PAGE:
Teen "Tan Ban" Could Make It Illegal for 18 and Under to Use Tanning Beds
Alabama dermatologists say one person in the U.S. dies about every hour from skin cancer connected to tanning beds.
After passing a house committee this morning, a new bill makes Alabama one step closer to stopping children from using tanning beds.
"Parents need to be aware of what they're doing and the industry has always supported that," Levy said after speaking in front of the house committee Wednesday morning.
While the American Suntanning Association wants to work with healthcare professionals to find middle ground on the bill, they say the current legislation misrepresents tanning salons' relationship with Ultra Violet (UV) light.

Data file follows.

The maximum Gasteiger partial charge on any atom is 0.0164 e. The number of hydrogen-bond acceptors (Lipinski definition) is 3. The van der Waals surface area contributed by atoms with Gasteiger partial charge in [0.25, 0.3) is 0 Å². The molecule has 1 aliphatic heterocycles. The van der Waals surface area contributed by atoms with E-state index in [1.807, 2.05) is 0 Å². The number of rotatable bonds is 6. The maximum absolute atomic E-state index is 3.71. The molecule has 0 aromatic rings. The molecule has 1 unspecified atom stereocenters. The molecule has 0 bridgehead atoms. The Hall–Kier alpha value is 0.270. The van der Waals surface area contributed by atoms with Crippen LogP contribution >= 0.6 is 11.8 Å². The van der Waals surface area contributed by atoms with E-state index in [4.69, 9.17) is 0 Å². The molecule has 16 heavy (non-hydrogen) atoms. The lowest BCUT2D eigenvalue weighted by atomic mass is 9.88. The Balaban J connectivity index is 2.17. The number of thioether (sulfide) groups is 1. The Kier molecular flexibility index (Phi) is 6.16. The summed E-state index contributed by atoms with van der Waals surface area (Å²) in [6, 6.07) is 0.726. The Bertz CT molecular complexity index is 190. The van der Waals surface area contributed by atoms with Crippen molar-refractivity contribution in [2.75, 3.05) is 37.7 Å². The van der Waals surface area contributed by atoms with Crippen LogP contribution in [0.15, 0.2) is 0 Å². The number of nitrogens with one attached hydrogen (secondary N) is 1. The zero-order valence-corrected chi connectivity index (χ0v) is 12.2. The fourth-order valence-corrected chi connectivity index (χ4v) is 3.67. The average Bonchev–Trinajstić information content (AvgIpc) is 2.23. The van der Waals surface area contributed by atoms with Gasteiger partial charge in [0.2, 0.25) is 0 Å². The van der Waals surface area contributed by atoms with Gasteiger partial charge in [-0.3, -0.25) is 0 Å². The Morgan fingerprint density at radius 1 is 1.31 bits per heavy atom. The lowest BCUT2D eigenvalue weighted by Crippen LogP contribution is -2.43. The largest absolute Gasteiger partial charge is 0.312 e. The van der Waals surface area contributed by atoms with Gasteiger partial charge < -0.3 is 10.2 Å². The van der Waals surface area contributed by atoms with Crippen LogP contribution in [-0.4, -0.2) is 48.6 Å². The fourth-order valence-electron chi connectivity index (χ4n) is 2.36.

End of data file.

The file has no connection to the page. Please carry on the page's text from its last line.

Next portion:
"To say that sunlight is harmful for you and you should therefore avoid sunlight is like saying water causes drowning and therefore humans shouldn't drink wate," Levy said.
"it's not worth it in the long run, if I had known that I would have been diagnosed with malignant melanoma, than I would have not gotten in the tanning bed," Griffitt said. "I highly discourage it, so if you feel like you need to be tan, please get a spray tan as an alternative," she begged young girls or anyone feeling the pressure to be "tan".
The "Tan Ban" bill still has a ways to go before becoming a law. It passed the House Health Subcommittee Wednesday, and will now move to the full House Health committee before being voted on by the House.
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